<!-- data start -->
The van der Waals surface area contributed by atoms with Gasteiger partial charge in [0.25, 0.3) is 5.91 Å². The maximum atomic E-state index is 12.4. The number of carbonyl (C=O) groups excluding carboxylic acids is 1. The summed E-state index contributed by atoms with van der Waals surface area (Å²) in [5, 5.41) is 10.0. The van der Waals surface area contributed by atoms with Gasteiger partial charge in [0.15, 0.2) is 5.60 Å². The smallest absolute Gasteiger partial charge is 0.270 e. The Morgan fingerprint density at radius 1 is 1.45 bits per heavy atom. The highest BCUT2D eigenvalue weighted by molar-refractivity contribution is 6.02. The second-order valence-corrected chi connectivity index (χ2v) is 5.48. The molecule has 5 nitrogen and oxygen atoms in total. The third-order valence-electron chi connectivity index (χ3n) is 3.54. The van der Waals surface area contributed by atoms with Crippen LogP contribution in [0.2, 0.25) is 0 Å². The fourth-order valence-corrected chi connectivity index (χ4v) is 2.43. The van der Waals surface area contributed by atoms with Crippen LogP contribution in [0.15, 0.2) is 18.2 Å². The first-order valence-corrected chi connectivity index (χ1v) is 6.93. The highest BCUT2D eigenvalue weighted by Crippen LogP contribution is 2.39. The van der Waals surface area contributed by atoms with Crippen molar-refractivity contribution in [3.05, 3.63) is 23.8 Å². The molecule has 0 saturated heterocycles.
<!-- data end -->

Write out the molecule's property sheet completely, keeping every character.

The van der Waals surface area contributed by atoms with Gasteiger partial charge in [0.25, 0.3) is 5.91 Å². The maximum atomic E-state index is 12.4. The number of carbonyl (C=O) groups excluding carboxylic acids is 1. The summed E-state index contributed by atoms with van der Waals surface area (Å²) in [5, 5.41) is 10.0. The van der Waals surface area contributed by atoms with Gasteiger partial charge in [0.15, 0.2) is 5.60 Å². The smallest absolute Gasteiger partial charge is 0.270 e. The Morgan fingerprint density at radius 1 is 1.45 bits per heavy atom. The highest BCUT2D eigenvalue weighted by molar-refractivity contribution is 6.02. The second-order valence-corrected chi connectivity index (χ2v) is 5.48. The molecule has 5 nitrogen and oxygen atoms in total. The third-order valence-electron chi connectivity index (χ3n) is 3.54. The van der Waals surface area contributed by atoms with Crippen LogP contribution in [0.2, 0.25) is 0 Å². The fourth-order valence-corrected chi connectivity index (χ4v) is 2.43. The van der Waals surface area contributed by atoms with Crippen LogP contribution in [0.15, 0.2) is 18.2 Å². The first-order valence-corrected chi connectivity index (χ1v) is 6.93. The highest BCUT2D eigenvalue weighted by Crippen LogP contribution is 2.39. The van der Waals surface area contributed by atoms with Crippen molar-refractivity contribution in [3.05, 3.63) is 23.8 Å². The molecule has 0 saturated heterocycles.